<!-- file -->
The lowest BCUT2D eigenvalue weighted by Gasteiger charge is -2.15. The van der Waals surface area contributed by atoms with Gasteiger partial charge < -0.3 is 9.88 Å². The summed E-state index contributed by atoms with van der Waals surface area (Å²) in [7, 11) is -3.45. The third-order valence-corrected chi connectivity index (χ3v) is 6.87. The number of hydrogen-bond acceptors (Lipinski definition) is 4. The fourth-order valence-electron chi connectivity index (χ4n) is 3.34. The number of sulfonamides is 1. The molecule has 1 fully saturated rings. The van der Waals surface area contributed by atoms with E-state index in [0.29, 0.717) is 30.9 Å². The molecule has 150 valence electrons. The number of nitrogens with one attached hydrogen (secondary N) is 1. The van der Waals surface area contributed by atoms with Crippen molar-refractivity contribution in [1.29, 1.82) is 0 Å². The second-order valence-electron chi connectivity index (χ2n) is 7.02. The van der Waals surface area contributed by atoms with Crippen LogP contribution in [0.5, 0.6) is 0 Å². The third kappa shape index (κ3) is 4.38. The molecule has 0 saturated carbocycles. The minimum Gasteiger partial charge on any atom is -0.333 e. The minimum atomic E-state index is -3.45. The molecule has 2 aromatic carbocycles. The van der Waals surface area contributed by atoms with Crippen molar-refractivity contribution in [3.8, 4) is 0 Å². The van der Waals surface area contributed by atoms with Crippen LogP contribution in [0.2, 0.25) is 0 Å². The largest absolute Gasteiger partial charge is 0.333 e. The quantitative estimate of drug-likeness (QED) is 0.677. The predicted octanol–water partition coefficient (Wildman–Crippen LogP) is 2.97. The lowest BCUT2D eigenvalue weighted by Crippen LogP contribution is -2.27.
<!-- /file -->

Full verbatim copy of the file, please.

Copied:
The lowest BCUT2D eigenvalue weighted by Gasteiger charge is -2.15. The van der Waals surface area contributed by atoms with Gasteiger partial charge < -0.3 is 9.88 Å². The summed E-state index contributed by atoms with van der Waals surface area (Å²) in [7, 11) is -3.45. The third-order valence-corrected chi connectivity index (χ3v) is 6.87. The number of hydrogen-bond acceptors (Lipinski definition) is 4. The fourth-order valence-electron chi connectivity index (χ4n) is 3.34. The number of sulfonamides is 1. The molecule has 1 fully saturated rings. The van der Waals surface area contributed by atoms with E-state index in [0.29, 0.717) is 30.9 Å². The molecule has 150 valence electrons. The number of nitrogens with one attached hydrogen (secondary N) is 1. The van der Waals surface area contributed by atoms with Crippen molar-refractivity contribution in [1.29, 1.82) is 0 Å². The second-order valence-electron chi connectivity index (χ2n) is 7.02. The van der Waals surface area contributed by atoms with Crippen LogP contribution in [0.5, 0.6) is 0 Å². The third kappa shape index (κ3) is 4.38. The molecule has 0 saturated carbocycles. The minimum Gasteiger partial charge on any atom is -0.333 e. The minimum atomic E-state index is -3.45. The molecule has 2 aromatic carbocycles. The van der Waals surface area contributed by atoms with Crippen molar-refractivity contribution in [3.8, 4) is 0 Å². The van der Waals surface area contributed by atoms with Crippen LogP contribution in [0.2, 0.25) is 0 Å². The largest absolute Gasteiger partial charge is 0.333 e. The quantitative estimate of drug-likeness (QED) is 0.677. The predicted octanol–water partition coefficient (Wildman–Crippen LogP) is 2.97. The lowest BCUT2D eigenvalue weighted by Crippen LogP contribution is -2.27.